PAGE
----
Today’s Star Tribune confirms the plan brought to light a week ago, that the City of Minneapolis is summoning a hibernating secret agent with bond-issuing superpowers to issue $65 million in debt to support the Ryan project. The Star Tribune (which, of course, will benefit handsomely from the sale of four blocks of Downtown East real estate) seems to have the only information available on the entire Internet about the Minneapolis Port Authority.
If you thought an entity authorized by the legislature to bond tens of millions of dollars and change the face of our city’s built environment would be easier to find online than a Minneapolis book club that drinks port wine, you’d be mistaken.
Of course! Secret agents are secret. They don’t show up in Google. We’re dealing with Agent Bond-Issue.
What do we know about Agent Bond-Issue?
According to the Star Tribune piece, the Port Authority will designate an “industrial development district” for the project area. What qualifies? Parcels which suffer from “1) faulty planning causing deterioration, disuse, or economic dislocation; and 2) lack of use or improper use of areas, resulting in stagnant or unproductive land…”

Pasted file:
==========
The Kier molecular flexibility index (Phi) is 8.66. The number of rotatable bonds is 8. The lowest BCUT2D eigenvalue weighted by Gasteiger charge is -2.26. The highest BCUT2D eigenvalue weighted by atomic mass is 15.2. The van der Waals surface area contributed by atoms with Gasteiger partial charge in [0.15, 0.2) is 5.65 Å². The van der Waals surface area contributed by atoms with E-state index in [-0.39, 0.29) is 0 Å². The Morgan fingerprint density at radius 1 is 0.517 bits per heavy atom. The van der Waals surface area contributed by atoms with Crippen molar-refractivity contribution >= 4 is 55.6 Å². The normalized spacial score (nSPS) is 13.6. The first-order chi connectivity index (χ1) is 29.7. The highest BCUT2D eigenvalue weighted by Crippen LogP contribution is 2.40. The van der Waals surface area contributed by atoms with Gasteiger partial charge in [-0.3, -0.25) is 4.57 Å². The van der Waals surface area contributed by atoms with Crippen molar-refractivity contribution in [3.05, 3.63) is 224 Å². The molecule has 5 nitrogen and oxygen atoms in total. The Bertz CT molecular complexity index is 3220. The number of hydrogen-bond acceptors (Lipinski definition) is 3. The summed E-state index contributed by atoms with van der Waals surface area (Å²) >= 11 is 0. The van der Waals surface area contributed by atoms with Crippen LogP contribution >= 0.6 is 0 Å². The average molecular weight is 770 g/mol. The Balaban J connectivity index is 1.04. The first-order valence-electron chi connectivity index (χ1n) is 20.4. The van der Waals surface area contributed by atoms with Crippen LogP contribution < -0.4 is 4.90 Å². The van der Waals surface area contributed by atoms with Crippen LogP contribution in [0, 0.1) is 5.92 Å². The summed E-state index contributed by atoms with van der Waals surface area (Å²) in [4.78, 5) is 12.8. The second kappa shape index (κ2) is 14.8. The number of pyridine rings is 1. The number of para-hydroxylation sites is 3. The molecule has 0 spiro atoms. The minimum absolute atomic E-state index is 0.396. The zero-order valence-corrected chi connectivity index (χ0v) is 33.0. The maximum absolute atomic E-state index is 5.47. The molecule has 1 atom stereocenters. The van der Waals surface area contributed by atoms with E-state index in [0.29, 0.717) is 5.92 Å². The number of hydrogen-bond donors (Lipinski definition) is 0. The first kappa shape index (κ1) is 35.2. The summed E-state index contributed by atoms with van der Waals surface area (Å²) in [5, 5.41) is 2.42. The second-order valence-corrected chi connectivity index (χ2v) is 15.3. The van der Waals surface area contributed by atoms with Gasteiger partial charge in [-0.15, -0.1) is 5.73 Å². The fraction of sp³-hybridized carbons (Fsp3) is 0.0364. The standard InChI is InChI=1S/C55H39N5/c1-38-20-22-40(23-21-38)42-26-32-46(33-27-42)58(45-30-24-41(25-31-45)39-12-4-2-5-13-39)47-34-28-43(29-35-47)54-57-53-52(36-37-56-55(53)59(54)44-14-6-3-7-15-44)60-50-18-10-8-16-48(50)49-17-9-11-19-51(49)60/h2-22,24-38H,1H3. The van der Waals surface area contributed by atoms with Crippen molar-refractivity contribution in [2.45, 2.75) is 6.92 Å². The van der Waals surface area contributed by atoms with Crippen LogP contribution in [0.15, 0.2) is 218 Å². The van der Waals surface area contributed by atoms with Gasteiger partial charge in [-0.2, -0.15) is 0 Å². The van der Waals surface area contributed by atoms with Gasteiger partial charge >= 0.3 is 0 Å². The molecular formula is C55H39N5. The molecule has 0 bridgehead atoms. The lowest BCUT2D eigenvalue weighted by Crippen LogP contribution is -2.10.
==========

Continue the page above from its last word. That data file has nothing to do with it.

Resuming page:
Never mind that the reason why this neighborhood suffers from blight while the riverfront two blocks north is thriving is because of proximity to the existing Metrodome stadium and institutional land uses, a property tax which favors land speculators holding empty lots, failed 80’s-era industry/technology special zoning, and post-WWII land clearing for freeways and gateway renewal.
The city’s port authority, intended to spur development in industrial districts, has been used just twice in recent history. The city used it to issue $25 million in bonds to rebuild the city’s downtown bus terminal in 1997. It used it again to issue $33 million in debt for a parking lot adjacent to the Guthrie Theater.
Mistaken mission, Agent Bond-Issue?
Bond-Issue, also known in MI6 as Agent 00$65million, is supposed to save our city from “1) faulty planning causing deterioration, disuse, or economic dislocation; and 2) lack of use or improper use of areas, resulting in stagnant or unproductive land…” The problem is, Agent 00-$65million keeps giving us parking ramps. And parking ramps fit this definition of marginal property to a T.
Agent Bond-Issue, the Minneapolis Port Authority, needs a new dossier from M: Our city isn’t asking to be saved by parking ramps, it’s asking to be saved from parking ramps.